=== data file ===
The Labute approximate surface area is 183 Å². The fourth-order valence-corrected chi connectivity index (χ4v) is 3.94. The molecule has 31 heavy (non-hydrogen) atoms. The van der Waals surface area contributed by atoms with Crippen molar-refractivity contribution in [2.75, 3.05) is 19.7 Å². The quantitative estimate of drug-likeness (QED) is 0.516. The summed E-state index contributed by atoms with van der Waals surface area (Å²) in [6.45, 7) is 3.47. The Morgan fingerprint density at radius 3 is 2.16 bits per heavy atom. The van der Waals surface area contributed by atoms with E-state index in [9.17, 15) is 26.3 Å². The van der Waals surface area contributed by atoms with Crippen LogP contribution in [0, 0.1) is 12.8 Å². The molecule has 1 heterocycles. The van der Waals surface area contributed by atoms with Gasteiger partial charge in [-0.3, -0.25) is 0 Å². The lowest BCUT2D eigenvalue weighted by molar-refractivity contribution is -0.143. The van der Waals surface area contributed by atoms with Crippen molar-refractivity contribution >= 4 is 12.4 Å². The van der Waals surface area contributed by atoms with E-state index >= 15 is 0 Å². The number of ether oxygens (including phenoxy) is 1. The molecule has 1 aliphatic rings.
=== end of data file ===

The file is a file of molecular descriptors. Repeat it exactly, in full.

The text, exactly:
The Labute approximate surface area is 183 Å². The fourth-order valence-corrected chi connectivity index (χ4v) is 3.94. The molecule has 31 heavy (non-hydrogen) atoms. The van der Waals surface area contributed by atoms with Crippen molar-refractivity contribution in [2.75, 3.05) is 19.7 Å². The quantitative estimate of drug-likeness (QED) is 0.516. The summed E-state index contributed by atoms with van der Waals surface area (Å²) in [6.45, 7) is 3.47. The Morgan fingerprint density at radius 3 is 2.16 bits per heavy atom. The van der Waals surface area contributed by atoms with E-state index in [9.17, 15) is 26.3 Å². The van der Waals surface area contributed by atoms with Crippen LogP contribution in [0, 0.1) is 12.8 Å². The molecule has 1 heterocycles. The van der Waals surface area contributed by atoms with Gasteiger partial charge in [-0.3, -0.25) is 0 Å². The lowest BCUT2D eigenvalue weighted by molar-refractivity contribution is -0.143. The van der Waals surface area contributed by atoms with Crippen molar-refractivity contribution >= 4 is 12.4 Å². The van der Waals surface area contributed by atoms with E-state index >= 15 is 0 Å². The number of ether oxygens (including phenoxy) is 1. The molecule has 1 aliphatic rings.